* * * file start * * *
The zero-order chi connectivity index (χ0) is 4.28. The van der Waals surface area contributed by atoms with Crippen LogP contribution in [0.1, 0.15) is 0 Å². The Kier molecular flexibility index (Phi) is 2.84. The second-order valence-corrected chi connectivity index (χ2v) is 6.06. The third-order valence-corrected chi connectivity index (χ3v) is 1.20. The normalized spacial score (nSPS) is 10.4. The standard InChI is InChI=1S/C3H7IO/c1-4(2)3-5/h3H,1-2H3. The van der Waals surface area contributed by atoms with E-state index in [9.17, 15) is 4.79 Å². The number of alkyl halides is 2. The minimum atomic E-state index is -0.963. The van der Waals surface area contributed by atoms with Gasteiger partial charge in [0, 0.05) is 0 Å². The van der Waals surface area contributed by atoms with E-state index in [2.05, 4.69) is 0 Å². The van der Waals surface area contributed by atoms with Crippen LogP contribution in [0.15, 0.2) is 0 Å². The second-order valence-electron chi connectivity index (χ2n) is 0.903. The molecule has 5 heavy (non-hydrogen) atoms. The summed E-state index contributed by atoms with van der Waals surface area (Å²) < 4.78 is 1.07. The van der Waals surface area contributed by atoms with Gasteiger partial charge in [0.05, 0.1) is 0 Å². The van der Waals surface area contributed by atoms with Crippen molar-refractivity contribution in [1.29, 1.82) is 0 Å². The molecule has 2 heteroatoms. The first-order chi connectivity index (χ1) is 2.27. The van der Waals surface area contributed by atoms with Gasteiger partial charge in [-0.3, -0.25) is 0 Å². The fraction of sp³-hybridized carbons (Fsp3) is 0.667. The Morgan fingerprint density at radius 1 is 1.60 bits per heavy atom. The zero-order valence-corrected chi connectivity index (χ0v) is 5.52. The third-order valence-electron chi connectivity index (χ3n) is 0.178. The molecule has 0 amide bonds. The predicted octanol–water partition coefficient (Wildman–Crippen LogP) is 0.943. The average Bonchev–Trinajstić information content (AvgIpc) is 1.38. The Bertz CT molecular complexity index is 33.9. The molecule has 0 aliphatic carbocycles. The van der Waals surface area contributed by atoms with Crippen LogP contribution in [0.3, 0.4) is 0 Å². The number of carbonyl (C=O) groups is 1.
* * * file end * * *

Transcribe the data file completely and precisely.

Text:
The zero-order chi connectivity index (χ0) is 4.28. The van der Waals surface area contributed by atoms with Crippen LogP contribution in [0.1, 0.15) is 0 Å². The Kier molecular flexibility index (Phi) is 2.84. The second-order valence-corrected chi connectivity index (χ2v) is 6.06. The third-order valence-corrected chi connectivity index (χ3v) is 1.20. The normalized spacial score (nSPS) is 10.4. The standard InChI is InChI=1S/C3H7IO/c1-4(2)3-5/h3H,1-2H3. The van der Waals surface area contributed by atoms with E-state index in [9.17, 15) is 4.79 Å². The number of alkyl halides is 2. The minimum atomic E-state index is -0.963. The van der Waals surface area contributed by atoms with Gasteiger partial charge in [0, 0.05) is 0 Å². The van der Waals surface area contributed by atoms with E-state index in [2.05, 4.69) is 0 Å². The van der Waals surface area contributed by atoms with Crippen LogP contribution in [0.15, 0.2) is 0 Å². The second-order valence-electron chi connectivity index (χ2n) is 0.903. The molecule has 5 heavy (non-hydrogen) atoms. The summed E-state index contributed by atoms with van der Waals surface area (Å²) < 4.78 is 1.07. The van der Waals surface area contributed by atoms with Gasteiger partial charge in [0.05, 0.1) is 0 Å². The van der Waals surface area contributed by atoms with Crippen molar-refractivity contribution in [1.29, 1.82) is 0 Å². The molecule has 2 heteroatoms. The first-order chi connectivity index (χ1) is 2.27. The van der Waals surface area contributed by atoms with Gasteiger partial charge in [-0.3, -0.25) is 0 Å². The fraction of sp³-hybridized carbons (Fsp3) is 0.667. The Morgan fingerprint density at radius 1 is 1.60 bits per heavy atom. The zero-order valence-corrected chi connectivity index (χ0v) is 5.52. The third-order valence-electron chi connectivity index (χ3n) is 0.178. The molecule has 0 amide bonds. The predicted octanol–water partition coefficient (Wildman–Crippen LogP) is 0.943. The average Bonchev–Trinajstić information content (AvgIpc) is 1.38. The Bertz CT molecular complexity index is 33.9. The molecule has 0 aliphatic carbocycles. The van der Waals surface area contributed by atoms with Crippen LogP contribution in [0.3, 0.4) is 0 Å². The number of carbonyl (C=O) groups is 1.